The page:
Technical papers describing original, previously unpublished research, not currently under review by another conference or journal, were solicited. The specific topics of the conference included, but were not limited to:

  • Innovative architectures for Internet services, Web services, service computing, and cloud computing
  • Middleware and communication support for mobile devices, smartphones, and smart applications
  • Security, and quality of service in communication networks, middleware, and Internet services
  • Methods and tools for designing and evaluating software and middleware communication systems
  • Middleware for social networking systems, social networking applications, and case studies
  • Large-scale system integration, software evolution, software engineering methodologies, and requirements engineering for software and middleware communication systems, and Internet services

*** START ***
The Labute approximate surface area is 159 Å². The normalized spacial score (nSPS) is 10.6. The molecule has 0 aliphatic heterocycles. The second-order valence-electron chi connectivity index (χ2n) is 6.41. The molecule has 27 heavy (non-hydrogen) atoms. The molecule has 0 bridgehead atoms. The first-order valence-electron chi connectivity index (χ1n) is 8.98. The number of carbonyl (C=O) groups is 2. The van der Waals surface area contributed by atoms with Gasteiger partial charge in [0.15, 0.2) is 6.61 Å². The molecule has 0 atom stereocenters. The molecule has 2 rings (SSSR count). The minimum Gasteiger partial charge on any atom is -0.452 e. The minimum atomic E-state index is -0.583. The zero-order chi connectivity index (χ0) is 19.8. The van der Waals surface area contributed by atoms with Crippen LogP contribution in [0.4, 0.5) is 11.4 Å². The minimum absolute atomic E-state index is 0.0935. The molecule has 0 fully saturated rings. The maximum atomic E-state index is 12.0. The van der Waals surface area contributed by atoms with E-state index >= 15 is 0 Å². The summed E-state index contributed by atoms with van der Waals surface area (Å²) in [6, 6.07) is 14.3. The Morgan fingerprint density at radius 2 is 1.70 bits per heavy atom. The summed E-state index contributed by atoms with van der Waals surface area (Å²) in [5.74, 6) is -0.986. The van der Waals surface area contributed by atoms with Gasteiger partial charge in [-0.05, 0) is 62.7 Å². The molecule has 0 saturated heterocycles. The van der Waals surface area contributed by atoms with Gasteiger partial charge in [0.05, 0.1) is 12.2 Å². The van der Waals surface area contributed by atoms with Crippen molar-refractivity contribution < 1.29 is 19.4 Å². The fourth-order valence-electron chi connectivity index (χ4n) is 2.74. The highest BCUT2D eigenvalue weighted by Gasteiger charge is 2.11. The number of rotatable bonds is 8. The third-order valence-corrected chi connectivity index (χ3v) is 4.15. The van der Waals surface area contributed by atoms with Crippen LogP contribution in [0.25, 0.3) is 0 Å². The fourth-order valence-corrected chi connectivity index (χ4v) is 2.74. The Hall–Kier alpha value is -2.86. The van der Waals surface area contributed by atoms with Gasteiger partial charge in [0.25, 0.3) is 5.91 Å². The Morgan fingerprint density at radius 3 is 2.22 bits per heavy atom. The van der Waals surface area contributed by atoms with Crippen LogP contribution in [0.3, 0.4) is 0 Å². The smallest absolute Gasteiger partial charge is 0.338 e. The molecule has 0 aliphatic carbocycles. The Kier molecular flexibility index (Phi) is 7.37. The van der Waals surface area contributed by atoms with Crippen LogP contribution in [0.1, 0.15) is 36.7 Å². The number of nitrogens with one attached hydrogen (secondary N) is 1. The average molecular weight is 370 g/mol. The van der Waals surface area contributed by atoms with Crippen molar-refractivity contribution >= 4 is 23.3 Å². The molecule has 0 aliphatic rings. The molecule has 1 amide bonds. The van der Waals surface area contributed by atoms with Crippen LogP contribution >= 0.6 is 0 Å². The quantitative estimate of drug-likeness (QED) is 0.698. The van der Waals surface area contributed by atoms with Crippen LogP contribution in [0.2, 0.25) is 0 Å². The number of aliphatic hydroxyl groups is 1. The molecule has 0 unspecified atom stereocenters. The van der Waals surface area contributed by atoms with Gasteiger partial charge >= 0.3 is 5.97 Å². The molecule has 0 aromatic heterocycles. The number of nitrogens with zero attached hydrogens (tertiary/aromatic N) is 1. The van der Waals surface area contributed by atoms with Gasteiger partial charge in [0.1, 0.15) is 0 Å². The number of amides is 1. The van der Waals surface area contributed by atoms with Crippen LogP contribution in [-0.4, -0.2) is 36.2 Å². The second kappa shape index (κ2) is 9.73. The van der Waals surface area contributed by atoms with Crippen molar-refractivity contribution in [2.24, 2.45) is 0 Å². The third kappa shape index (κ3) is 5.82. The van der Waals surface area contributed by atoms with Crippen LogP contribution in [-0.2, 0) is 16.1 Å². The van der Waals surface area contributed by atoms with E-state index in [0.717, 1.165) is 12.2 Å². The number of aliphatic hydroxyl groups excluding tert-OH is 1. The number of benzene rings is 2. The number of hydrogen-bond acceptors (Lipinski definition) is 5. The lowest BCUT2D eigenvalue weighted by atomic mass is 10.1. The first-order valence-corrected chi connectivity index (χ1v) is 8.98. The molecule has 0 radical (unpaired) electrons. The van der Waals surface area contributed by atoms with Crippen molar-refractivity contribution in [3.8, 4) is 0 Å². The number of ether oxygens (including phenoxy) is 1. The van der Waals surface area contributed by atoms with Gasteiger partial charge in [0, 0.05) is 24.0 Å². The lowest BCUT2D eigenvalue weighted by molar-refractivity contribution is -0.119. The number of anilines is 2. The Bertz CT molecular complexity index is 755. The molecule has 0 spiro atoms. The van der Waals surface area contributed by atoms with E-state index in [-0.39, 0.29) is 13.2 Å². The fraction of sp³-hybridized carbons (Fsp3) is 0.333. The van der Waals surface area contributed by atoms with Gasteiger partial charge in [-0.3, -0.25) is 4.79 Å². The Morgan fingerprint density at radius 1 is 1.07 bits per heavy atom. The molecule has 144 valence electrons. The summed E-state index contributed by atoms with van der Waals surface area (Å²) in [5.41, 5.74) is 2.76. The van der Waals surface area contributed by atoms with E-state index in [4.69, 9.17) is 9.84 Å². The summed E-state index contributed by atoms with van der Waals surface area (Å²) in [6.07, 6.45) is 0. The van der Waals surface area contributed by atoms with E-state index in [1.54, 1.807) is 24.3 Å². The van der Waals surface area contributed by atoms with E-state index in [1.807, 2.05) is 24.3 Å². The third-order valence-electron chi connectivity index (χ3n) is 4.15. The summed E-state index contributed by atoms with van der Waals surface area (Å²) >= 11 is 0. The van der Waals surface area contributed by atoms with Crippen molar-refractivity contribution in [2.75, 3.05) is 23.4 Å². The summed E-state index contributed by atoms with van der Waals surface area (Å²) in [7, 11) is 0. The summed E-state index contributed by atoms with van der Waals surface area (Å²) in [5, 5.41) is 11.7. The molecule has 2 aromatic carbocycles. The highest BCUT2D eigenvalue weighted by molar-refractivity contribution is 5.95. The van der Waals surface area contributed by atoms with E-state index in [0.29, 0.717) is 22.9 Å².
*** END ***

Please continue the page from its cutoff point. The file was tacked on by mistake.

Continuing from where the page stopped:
• Wireless and mobile networking, wireless operating systems, mobile platforms, and embedded systems
  • Communication systems architecture, design, development methodologies, and business models
  • Middleware for mobile computing, embedded systems, peer-to-peer systems, and applications
  • Middleware for event processing, event-based systems, publish/subscribe, and messaging middleware
  • Designing, implementing, and evaluating middleware for service-oriented architectures
  • Case studies of specification, design, and use of software and middleware communication systems
  • Innovations in operations and management of large networks and large-scale enterprise systems

Topics Of Interest: What is the best AI writing tool?, Best AI for writing essays, Is accurate?, Does Turnitin detect AI writing?, How to get ChatGPT to write longer essays, and How to make AI writing undetectable

Keynote Speakers